Corporal Punishment Eric Halliday Essay Research Paper
Corporal Punishment, Eric Halliday Essay, Research Paper
Corporal punishment- is defined as “the use of physical force with the intention of causing a child to experience pain, but not injury, for the purpose of correction or control of the child’s behaviour” (Webster’s Dictionary).
Spanking children to correct or control their behaviour may seem to work in the short term, but has the opposite effect in the long term. Spanking has been linked to anti socialism, violence, and low grades causing juvenile delinquents. 61% of mothers with children between the ages of 3 and 5 report spanking their children an average of three times a week (Giles-Sims, Straus, & Sugarman, 1995)
Researchers have found that children who are spanked are much more antisocial than children who are not are. Antisocial children usually do not get along well with others, cheat, and tell lies, deliberately brake things, bully other children, do poorly in school, they do not fell badly for things they have done, and usually have trouble getting along with teachers (http://archive.abcnews.go.com/sections/newsuse/wnt0814_spank/).
Parents sometimes believe that they can give their child emotional warmth to stop the effects of corporal punishment, but this has no effect on the situation (http://www.naturalchild.org/). When a child is physically hurt by someone they love, they automatically have distrust towards others. Considering research shows that antisocial behaviour in childhood is associated with violence and other crimes as adults (http://www.socs ci.com), society as whole, would benefit from ending Corporal punishment.
Hitting is wrong. To hit someone is a violent thing to do. The term for violence is To strike a person, to make another hurt” (Webster’s Dictionary). We should not hurt children, we want to be kind and gentle, not harsh. We want to be tender merciful and compassionate.
When you hit a child, it teaches them to use violence (http://www.ac.wwu.edu.com). They will use violence when they are in a situation, because they do not know any better. When they have children of their own, they will use corporal punishment as discipline, because they were taught that striking a loved one is acceptable. Children who are not spanked as children are kinder, gentler, and less violent (http://www3.extension.umn.edu/distribution/familydevelopment/).
The way a spanking looks and feels, is confusing for children. They cannot tell what it means. Parents are their example of what is right and good. Parents’ behaviour is their example of what love looks and feels like. Hitting a child seems to say that it is all right to hit people. When a person wants to control others, spanking says it is okay to hit them (http://www.newfoundations.com/). “Corporal punishment communicates to children that violence is an acceptable method of solving problems and dealing with interpersonal conflicts”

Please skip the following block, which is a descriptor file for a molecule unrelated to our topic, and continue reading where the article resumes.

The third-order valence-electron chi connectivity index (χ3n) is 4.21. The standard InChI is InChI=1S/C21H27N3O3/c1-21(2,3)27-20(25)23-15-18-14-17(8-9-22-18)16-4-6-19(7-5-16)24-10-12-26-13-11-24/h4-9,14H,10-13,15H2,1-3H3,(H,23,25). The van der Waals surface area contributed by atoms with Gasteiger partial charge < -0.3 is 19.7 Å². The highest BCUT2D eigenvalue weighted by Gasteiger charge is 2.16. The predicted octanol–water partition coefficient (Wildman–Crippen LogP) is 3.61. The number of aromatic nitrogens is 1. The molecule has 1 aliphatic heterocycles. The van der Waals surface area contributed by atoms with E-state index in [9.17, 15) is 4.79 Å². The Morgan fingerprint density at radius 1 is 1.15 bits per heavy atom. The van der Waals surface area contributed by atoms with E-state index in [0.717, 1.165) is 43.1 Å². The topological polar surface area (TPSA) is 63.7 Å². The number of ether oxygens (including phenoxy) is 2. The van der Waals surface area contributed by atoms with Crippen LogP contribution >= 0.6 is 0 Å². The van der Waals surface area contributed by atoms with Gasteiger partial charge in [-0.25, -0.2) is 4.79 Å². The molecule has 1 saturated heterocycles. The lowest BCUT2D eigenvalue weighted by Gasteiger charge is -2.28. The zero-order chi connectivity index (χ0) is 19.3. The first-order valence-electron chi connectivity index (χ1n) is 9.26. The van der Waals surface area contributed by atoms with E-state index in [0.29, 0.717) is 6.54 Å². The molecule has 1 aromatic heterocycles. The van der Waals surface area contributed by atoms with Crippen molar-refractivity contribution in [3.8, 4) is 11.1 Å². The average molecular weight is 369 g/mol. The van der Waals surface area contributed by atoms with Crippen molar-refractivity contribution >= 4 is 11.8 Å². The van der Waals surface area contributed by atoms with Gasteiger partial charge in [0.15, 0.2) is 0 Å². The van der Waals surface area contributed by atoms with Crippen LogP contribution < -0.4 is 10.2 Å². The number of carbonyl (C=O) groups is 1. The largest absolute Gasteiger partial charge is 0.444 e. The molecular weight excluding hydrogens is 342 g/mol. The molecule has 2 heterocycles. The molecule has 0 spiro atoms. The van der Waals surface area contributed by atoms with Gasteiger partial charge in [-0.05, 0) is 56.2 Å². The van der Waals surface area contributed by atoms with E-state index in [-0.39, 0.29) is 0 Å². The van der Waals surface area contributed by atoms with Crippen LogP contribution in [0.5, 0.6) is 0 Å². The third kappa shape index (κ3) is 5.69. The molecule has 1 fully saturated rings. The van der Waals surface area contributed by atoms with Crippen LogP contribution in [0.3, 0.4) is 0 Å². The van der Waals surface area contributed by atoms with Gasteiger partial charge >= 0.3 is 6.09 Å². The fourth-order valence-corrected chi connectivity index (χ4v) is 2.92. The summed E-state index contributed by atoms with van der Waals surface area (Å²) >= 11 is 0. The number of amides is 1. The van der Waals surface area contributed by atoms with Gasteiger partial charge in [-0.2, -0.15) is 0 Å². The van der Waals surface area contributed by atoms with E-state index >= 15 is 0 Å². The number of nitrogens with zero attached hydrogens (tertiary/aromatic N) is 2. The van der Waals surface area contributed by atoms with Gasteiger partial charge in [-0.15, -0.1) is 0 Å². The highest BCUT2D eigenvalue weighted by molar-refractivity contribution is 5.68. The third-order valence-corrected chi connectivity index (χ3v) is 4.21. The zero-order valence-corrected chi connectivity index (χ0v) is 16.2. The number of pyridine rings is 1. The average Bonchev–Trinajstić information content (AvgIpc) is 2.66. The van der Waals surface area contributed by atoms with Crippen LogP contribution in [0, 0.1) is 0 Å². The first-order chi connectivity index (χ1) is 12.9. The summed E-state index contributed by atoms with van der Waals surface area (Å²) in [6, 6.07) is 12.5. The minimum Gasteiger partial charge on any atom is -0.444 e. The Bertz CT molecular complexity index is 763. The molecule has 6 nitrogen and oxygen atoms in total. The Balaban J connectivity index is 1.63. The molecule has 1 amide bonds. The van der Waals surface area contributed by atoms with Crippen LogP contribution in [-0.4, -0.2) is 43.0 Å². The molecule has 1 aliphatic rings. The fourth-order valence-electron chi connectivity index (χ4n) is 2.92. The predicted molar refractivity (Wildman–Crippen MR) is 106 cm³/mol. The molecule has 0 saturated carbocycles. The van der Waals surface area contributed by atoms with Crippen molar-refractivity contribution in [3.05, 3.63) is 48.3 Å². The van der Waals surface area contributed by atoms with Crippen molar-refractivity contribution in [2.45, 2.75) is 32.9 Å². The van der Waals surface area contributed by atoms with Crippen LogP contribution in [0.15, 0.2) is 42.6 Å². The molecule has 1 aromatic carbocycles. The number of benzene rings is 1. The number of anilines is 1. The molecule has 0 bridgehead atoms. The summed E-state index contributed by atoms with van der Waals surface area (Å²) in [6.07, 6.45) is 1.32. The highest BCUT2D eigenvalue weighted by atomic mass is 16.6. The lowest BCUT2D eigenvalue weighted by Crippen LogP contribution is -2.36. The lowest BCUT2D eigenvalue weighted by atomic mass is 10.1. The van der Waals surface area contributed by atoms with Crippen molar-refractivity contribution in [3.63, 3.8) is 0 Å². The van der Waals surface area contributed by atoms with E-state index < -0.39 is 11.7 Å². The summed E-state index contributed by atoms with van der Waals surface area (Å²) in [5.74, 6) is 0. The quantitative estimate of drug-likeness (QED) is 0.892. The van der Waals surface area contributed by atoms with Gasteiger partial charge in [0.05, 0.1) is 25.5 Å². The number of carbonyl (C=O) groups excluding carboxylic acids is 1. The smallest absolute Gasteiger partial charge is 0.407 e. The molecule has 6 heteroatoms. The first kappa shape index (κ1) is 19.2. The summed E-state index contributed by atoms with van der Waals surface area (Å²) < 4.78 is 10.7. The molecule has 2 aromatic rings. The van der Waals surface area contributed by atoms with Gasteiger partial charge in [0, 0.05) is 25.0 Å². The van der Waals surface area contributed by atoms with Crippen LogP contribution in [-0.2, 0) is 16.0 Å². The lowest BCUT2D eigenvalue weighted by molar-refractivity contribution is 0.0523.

(http://alpha.fdu.edu.htm/Dr. Goldstein said in 1998).
Most teachers will tell you that the children who show the most serious behaviour problems at school are the ones who are the most mistreated at home. Children who are spanked at home have been conditioned to expect the same kind of treatment by authority figures outside the home. For these children, their home life includes school life (http://www.ndhu.edu.tw/ iedu/proarticles/inbehavior.htm). This sets them up for academic failure and dropout. By this they have gone against authority figures and the justice system.
They perceive the world to be a comfortless, hostile world, these children seek the company of other children with similar problems. “My parents and teachers don’t understand me, my friends do,” they say. This is one reason street gangs evolve and why they are especially attractive to children whose self-esteem has been ruined by spanking (http://www.angelfire.com/sk/abuse/index.html/). “We know that children who are under the threat of violence or aggression develop a fight-or-flight response system that has an impact on creativity and imagination, both of which could influence their IQ…Children need discipline but not hitting” (Ms. Dawn Walker, http://alpha.fdu.edu.htm/).
We should not be surprised that many youngsters reject the adult world because they believe it has rejected them. We should not be surprised that adolescents, who throughout childhood have been the life of violence, will use violence as soon as they are able because they believe it is essential for their survival. This dooms them for failure. Our crowded prisons are proof of this.
Here are some other statistics on corporal punishment.
Never spanked Rarely spanked Sometimes/ Often Spanked
Anxiety 16.3% 18.8% 21.3%
Major Depression 4.6% 4.8% 6.9%
Alcohol/ Substance Abuse 5.8% 10.2% 13.2%
More than One Disorder 7.5% 12.6% 16%
· Webster’s Dictionary
· Giles-Sims, Straus, & Sugarman, 1995
· http://www.socs ci.com
· Dr. Goldstein
· http://www.ndhu.edu.tw/ iedu/proarticles/inbehavior.htm
· Ms. Dawn Walker